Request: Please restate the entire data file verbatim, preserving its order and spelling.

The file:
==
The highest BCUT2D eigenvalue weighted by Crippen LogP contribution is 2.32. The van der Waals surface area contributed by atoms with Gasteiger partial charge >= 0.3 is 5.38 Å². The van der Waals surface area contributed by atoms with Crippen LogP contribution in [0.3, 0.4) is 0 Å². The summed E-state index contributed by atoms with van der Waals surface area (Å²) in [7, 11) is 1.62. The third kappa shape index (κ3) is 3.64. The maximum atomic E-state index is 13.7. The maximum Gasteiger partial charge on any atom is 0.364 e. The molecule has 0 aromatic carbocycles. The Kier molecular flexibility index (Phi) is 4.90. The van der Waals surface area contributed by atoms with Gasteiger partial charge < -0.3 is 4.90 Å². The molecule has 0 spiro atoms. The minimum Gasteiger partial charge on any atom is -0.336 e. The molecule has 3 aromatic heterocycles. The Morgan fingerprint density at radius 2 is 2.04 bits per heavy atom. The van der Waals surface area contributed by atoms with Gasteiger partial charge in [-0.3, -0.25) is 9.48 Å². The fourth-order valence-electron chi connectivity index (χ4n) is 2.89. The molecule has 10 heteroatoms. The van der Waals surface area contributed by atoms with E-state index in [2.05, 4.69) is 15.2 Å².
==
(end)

The highest BCUT2D eigenvalue weighted by Crippen LogP contribution is 2.32. The van der Waals surface area contributed by atoms with Gasteiger partial charge >= 0.3 is 5.38 Å². The van der Waals surface area contributed by atoms with Crippen LogP contribution in [0.3, 0.4) is 0 Å². The summed E-state index contributed by atoms with van der Waals surface area (Å²) in [7, 11) is 1.62. The third kappa shape index (κ3) is 3.64. The maximum atomic E-state index is 13.7. The maximum Gasteiger partial charge on any atom is 0.364 e. The molecule has 0 aromatic carbocycles. The Kier molecular flexibility index (Phi) is 4.90. The van der Waals surface area contributed by atoms with Gasteiger partial charge < -0.3 is 4.90 Å². The molecule has 0 spiro atoms. The minimum Gasteiger partial charge on any atom is -0.336 e. The molecule has 3 aromatic heterocycles. The Morgan fingerprint density at radius 2 is 2.04 bits per heavy atom. The van der Waals surface area contributed by atoms with Gasteiger partial charge in [-0.3, -0.25) is 9.48 Å². The fourth-order valence-electron chi connectivity index (χ4n) is 2.89. The molecule has 10 heteroatoms. The van der Waals surface area contributed by atoms with E-state index in [2.05, 4.69) is 15.2 Å².